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Living Trust Lawyers in White Plains

Protecting Your Assets Now and After Death

You’ve spent years amassing assets like bank accounts, investments, and properties. But when it comes to protecting those assets, many people forget that managing their money now can lead to greater returns in the future. A living trust is an estate planning tool that may be helpful for your situation, whether you want to minimize taxes, avoid the nursing home, or leave money to a beneficiary.

Estate planning tools are all different, and some may be better suited to your circumstances than others. If you are considering creating a living trust, contacting a living trust attorney is the first step in protecting yourself and your assets. At the Law Offices of Patricia G. Micek PLLC, our team can review your current situation and offer legal advice before setting up a living trust on your behalf. To learn more about our services and how we can help you, contact our law office today at 914-533-1756.

What is a Living Trust?

A living trust is a type of trust that allows you to manage trust assets now and after you pass away. Any assets in the living trust are “owned” by the trust itself. In some types of living trusts, you can maintain control over the assets instead of relinquishing control to a trustee. After you pass away, the assets in the trust will be distributed to the named beneficiaries you assign.

When you create a trust, you become the trust’s grantor, and you will outline your wishes for the trust in the trust documents. You will assign a trustee to manage the trust property and name beneficiaries to receive assets from the trust after you pass away. You can put almost every type of asset into a trust, including your property, bank account, and stocks. With the right kind of living trust, you can protect your home and your money while qualifying for free medical care and in-home nurses. Using a trust can keep you from moving into a nursing home and losing your autonomy and your freedom.

What’s the Difference Between a Living Trust and a Will?

Living trusts and wills are similar, but they have some key differences that are important to understand. In a last will and testament, you can assign assets and their distribution after you die. You can also name a legal guardian for minor children or pets. The instructions in your will won’t apply until you pass away.

Any assets left in a will must go through the probate process, a court-supervised process of distribution after death. Probate is lengthy and can be expensive, delaying the distribution of assets to your family after you pass away. The main advantage of living trusts is that they help you avoid probate.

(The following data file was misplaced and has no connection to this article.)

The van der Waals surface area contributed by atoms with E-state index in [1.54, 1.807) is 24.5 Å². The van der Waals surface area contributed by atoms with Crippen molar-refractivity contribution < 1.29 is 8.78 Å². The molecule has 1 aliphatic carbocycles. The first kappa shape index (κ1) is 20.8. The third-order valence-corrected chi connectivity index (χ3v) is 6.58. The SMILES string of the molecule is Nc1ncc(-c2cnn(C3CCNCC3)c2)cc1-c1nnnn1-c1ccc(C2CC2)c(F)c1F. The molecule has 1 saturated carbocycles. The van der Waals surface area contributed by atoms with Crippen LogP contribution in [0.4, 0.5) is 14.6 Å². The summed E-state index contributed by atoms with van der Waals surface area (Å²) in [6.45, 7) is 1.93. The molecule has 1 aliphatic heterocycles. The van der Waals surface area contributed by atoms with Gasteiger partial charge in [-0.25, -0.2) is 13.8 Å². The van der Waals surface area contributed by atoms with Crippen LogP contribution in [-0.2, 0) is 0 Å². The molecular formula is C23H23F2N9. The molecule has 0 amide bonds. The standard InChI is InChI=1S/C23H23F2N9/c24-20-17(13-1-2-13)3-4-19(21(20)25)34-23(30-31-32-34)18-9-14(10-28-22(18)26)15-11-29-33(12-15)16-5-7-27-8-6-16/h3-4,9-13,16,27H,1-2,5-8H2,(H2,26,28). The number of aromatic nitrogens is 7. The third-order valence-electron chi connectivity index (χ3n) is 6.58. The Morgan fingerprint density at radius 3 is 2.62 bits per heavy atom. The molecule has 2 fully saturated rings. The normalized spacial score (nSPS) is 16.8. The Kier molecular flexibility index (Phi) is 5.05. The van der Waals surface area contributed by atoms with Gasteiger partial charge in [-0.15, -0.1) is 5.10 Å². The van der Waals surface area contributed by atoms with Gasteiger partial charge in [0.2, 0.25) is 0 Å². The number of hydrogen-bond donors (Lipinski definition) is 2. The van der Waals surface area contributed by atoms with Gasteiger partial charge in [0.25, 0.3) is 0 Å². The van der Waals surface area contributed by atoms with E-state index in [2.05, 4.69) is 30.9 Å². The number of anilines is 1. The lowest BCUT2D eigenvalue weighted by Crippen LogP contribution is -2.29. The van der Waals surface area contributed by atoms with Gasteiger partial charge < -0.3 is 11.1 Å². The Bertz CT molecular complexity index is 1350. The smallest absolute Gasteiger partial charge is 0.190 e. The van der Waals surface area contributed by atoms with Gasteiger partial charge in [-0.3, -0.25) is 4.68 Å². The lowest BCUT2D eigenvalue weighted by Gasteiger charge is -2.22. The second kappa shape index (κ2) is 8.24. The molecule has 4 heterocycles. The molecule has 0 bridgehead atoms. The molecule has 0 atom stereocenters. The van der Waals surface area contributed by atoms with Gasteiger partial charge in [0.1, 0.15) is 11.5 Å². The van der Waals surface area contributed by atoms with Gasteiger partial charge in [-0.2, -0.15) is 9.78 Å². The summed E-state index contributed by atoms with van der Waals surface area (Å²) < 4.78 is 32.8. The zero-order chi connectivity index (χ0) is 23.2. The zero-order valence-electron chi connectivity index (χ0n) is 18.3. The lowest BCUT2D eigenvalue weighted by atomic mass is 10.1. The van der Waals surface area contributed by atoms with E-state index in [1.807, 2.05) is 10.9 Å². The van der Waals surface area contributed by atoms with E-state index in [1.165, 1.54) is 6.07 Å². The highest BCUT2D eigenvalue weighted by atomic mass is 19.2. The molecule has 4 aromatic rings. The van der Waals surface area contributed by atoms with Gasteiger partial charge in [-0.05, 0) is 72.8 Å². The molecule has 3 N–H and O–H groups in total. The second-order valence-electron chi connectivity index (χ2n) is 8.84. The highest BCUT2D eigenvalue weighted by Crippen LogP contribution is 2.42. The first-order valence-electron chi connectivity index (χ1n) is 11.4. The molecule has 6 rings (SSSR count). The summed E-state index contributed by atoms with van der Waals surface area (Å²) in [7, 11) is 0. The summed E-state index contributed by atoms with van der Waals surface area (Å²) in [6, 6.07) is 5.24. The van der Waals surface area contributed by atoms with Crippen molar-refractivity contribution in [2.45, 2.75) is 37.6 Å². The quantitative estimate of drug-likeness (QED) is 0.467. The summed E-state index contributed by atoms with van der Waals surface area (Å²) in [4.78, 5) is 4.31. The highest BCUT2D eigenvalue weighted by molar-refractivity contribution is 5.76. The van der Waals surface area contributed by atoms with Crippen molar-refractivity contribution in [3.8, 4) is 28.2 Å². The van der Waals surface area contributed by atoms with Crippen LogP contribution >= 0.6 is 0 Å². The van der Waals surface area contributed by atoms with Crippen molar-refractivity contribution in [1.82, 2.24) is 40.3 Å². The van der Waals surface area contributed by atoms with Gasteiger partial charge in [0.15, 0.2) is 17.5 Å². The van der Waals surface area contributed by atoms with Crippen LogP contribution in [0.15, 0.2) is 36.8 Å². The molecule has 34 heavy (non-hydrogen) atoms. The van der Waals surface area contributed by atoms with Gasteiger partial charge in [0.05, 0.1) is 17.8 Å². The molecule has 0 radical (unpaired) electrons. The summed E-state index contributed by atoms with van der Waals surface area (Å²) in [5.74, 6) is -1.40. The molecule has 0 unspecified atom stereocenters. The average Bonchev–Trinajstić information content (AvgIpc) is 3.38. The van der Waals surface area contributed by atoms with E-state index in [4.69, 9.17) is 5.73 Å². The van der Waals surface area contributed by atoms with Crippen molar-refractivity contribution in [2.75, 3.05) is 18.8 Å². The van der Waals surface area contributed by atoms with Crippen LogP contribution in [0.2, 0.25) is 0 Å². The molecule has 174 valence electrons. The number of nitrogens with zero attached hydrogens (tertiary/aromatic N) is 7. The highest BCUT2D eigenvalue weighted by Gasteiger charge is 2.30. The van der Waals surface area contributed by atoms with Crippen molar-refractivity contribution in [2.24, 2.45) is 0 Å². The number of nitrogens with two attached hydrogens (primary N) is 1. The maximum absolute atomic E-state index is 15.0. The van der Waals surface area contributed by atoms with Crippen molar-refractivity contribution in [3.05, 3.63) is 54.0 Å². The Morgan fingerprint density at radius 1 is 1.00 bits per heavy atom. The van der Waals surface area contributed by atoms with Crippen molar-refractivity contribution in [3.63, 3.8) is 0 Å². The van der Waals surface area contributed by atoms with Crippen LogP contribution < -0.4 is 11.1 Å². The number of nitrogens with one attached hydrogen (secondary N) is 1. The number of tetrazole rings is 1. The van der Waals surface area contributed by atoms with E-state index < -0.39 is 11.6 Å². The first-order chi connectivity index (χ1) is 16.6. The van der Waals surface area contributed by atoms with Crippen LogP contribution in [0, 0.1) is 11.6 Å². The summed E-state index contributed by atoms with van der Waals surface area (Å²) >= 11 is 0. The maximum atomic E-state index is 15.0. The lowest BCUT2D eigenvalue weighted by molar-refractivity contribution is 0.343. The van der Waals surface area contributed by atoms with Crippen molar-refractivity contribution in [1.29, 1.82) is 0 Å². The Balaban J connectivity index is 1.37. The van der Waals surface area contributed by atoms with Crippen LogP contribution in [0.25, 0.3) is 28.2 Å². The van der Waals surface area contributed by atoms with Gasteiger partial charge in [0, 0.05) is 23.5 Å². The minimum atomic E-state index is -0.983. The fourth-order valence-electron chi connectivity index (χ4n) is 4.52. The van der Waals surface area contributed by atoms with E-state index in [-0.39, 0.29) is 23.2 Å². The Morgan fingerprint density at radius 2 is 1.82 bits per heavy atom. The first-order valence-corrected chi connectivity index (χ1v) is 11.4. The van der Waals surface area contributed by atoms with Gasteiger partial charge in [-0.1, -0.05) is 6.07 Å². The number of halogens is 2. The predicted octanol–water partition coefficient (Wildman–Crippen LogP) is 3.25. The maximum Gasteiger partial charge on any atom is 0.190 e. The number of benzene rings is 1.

What Are the Benefits of a Living Trust?

There are many benefits to setting up a revocable or irrevocable living trust. Below are just some of the benefits you could receive by creating a living trust:

  • Protecting your assets while you are alive. Living trusts don’t just safeguard assets upon a grantor’s death. You can include instructions for your trust if you are incapacitated or fall ill.
  • Protecting your family’s privacy. The probate process is public record, meaning that all assets in a will are recorded. Because living trusts don’t go through probate, your assets will stay private information.
  • Giving you flexibility. A living trust offers control over the distribution of your assets. In some kinds of trusts, you can be your own trustee, managing your own assets and money.
  • Letting you live in your own home. If you put your home into a trust, you can stay in your home for the rest of your life. If you ever want to sell your home and move, you can do that with a trust, too.

Who Needs a Living Trust?

A living trust is an excellent estate planning tool for many. A living trust may be right for you if the following are true:

  •  You are a business owner. Including business assets in a living trust can help protect them from creditors.
  •  You want to minimize your tax liability. Trust property can potentially lower your overall estate tax value.
  • You’d like to qualify for free medical care. A trust allows you to protect your assets while still qualifying for the medical care you need.

Can an Estate Planning Attorney Help Me?

Managing your assets now helps protect you and your family’s future. A living trust may be right for you if you’d like to safeguard your money now and after you pass. At the Law Offices of Patricia G. Micek PLLC, a living trust lawyer on our team would be happy to help determine if a living trust is right for you. For more information, call our law firm today at 914-533-1756.